Food-drink pairings add flair to parties
by Karen Deer
Whether you’re planning a cocktail party, intimate dinner party or Thanksgiving feast, matching the food and the drinks can be a key to success.
For maximum impact at a cocktail party, pair each food with its own drink, and display each combo on its own table. Arrange the plates and glasses around a simple centerpiece or use a two-tiered tray or cloth-covered box or cake platter to elevate the beverage above the food or the food above the beverage.
“Pairings are great for holiday cocktail parties,” says Cassie Burd, vice president of sales and catering at Butler’s Pantry, 1414 Park Avenue in Lafayette Square. Placing the tables in different locations will encourage mixing and mingling, she says, and offering small portions will allow people to sample everything without becoming overwhelmed.
Pairing food and drinks can seem intimidating, but it can be simple. “Start with the basics,” Burd says. Choose a food or drink you like, then think about what you would normally eat or drink with that. Finally, figure out a fun spin on the traditional.
For example, start with a classic margarita. Margaritas are often served with Mexican food, so pair them with tacos. For a fresh twist, make them miniature fish tacos, and serve the margaritas in airplane-size tequila bottles with straws.
“Pairing is just as simple for desserts,” Burd says. Perhaps you’d like to serve small ramekins of crème brûlée, which is basically cream and sugar (plus eggs). What goes with cream and sugar? Coffee. Espresso martinis or coffee spiked with a favorite liqueur would make perfect accompaniments.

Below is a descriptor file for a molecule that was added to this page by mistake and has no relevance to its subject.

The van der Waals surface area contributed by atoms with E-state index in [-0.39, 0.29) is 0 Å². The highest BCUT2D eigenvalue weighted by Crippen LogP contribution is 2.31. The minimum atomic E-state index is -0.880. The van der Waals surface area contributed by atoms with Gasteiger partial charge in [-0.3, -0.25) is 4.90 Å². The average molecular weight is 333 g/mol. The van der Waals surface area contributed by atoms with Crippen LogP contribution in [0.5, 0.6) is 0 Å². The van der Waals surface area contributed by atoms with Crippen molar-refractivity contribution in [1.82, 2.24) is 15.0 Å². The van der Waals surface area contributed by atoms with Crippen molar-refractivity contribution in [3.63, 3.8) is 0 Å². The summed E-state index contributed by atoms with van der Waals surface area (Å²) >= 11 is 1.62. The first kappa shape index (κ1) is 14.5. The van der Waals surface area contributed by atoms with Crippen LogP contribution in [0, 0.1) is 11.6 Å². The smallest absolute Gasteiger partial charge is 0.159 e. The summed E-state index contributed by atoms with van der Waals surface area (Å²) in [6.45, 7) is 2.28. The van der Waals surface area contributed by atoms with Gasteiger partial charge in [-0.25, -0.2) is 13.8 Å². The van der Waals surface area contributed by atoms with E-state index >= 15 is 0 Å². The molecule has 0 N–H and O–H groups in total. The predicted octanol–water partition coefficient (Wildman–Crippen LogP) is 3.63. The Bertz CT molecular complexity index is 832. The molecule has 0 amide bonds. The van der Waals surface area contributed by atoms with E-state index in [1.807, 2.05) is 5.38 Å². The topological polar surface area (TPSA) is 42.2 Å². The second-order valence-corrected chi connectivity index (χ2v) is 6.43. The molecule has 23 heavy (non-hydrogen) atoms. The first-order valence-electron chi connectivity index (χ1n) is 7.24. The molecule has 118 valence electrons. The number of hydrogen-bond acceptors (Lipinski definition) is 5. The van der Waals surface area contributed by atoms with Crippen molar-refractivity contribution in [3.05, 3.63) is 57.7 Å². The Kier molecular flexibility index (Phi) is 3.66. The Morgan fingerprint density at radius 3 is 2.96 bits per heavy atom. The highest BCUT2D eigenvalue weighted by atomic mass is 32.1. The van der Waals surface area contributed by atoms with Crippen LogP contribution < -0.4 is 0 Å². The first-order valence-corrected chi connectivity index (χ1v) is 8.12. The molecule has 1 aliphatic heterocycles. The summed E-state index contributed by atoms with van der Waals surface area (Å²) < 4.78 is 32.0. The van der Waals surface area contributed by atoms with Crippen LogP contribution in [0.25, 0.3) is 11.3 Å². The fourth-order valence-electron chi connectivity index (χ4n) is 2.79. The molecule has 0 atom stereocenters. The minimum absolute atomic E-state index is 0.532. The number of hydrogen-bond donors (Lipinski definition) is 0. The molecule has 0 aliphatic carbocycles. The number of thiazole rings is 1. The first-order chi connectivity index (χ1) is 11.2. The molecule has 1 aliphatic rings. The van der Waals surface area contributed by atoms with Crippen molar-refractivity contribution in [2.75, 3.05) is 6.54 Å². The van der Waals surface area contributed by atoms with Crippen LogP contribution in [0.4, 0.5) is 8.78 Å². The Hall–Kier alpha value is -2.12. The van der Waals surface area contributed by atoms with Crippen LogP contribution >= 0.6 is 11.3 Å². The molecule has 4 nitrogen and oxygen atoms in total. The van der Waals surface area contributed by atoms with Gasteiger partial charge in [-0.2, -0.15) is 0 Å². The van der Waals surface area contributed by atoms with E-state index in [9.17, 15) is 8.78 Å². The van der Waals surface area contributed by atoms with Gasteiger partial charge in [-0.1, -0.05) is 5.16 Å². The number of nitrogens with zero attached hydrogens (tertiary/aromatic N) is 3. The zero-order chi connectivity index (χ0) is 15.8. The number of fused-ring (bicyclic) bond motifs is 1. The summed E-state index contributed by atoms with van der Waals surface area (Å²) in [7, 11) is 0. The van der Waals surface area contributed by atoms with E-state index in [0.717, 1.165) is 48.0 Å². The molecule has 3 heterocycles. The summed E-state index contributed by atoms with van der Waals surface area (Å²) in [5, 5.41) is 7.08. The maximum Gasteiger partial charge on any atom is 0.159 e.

Suggested food-and-drink pairings:
Paté, tangy dips or cheese logs • “Jolly Pumpkin Noel De Calabaza is a Belgian-style, strong dark ale with surprising tartness from wild fermentation in oak barrels,” says Phil Wymore brewmaster and co-founder of Perennial Artisan Ales in St. Louis. “I like this beer as a pairing with multiple appetizers prior to Christmas dinner. This beer is complex, full-bodied and mildly acidic, which makes it a nice candidate to pair with multiple offerings.”
Shrimp cocktail • “Try a sparking wine, such as Ruffino Prosecco. It’s a sweeter wine that will complement a spicy appetizer,” says Tyler Maddox, sous chef at Bravo Cucina Italiana in West County Center.
Turkey • “A classic pairing for a traditional turkey Thanksgiving meal is Beaujolais, a light, fruity red wine,” says chef Lauren McCabe of MealThymes Personal Chef Service in St. Charles.
Ham • “Schwarzbier is a black German lager, smooth, malty and mysterious. It has only a hint of roastiness and a great balance, leaning towards malty more than hoppy, and goes superbly with the rich character of hams in all fashions, especially from the grill,” says Stephen Hale, Schalfy’s chief brewer.
Lamb • “Choose a merlot, something that doesn’t have a lot of tannins or oak in it,” says Paul Hayden, wine manager at The Wine and Cheese Place in Clayton.
Pumpkin pie • “Two great local beer options to pair with pumpkin pie are Schlafly Pumpkin Ale and O’Fallon Pumpkin Beer,” says the Post-Dispatch’s beer columnist, Evan Benn. “This year’s version of Schlafly Pumpkin Ale is big on the spices you typically associate with pumpkin pie — clove, cinnamon and nutmeg. And O’Fallon Brewery uses lots of real pumpkin puree in its fall seasonal, which really gives it that pumpkin-pie-in-a-bottle flavor.”
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